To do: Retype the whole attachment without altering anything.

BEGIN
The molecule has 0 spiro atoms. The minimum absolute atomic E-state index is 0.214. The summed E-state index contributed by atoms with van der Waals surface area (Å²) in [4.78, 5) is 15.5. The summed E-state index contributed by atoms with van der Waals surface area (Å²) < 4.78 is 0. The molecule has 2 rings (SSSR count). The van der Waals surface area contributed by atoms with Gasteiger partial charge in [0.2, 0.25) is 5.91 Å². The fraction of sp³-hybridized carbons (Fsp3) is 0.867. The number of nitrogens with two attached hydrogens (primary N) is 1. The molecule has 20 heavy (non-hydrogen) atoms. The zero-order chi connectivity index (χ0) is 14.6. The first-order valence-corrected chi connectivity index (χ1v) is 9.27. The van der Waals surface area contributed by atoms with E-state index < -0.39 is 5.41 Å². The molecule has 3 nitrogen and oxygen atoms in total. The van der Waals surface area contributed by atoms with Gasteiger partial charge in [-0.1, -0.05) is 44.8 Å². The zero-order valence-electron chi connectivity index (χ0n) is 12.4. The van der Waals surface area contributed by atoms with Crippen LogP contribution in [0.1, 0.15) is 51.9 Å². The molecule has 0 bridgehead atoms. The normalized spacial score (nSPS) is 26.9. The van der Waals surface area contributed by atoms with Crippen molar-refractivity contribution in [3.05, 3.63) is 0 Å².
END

The molecule has 0 spiro atoms. The minimum absolute atomic E-state index is 0.214. The summed E-state index contributed by atoms with van der Waals surface area (Å²) in [4.78, 5) is 15.5. The summed E-state index contributed by atoms with van der Waals surface area (Å²) < 4.78 is 0. The molecule has 2 rings (SSSR count). The van der Waals surface area contributed by atoms with Gasteiger partial charge in [0.2, 0.25) is 5.91 Å². The fraction of sp³-hybridized carbons (Fsp3) is 0.867. The number of nitrogens with two attached hydrogens (primary N) is 1. The molecule has 20 heavy (non-hydrogen) atoms. The zero-order chi connectivity index (χ0) is 14.6. The first-order valence-corrected chi connectivity index (χ1v) is 9.27. The van der Waals surface area contributed by atoms with E-state index < -0.39 is 5.41 Å². The molecule has 3 nitrogen and oxygen atoms in total. The van der Waals surface area contributed by atoms with Gasteiger partial charge in [-0.1, -0.05) is 44.8 Å². The zero-order valence-electron chi connectivity index (χ0n) is 12.4. The van der Waals surface area contributed by atoms with Crippen LogP contribution in [0.1, 0.15) is 51.9 Å². The molecule has 0 bridgehead atoms. The normalized spacial score (nSPS) is 26.9. The van der Waals surface area contributed by atoms with Crippen molar-refractivity contribution in [3.05, 3.63) is 0 Å².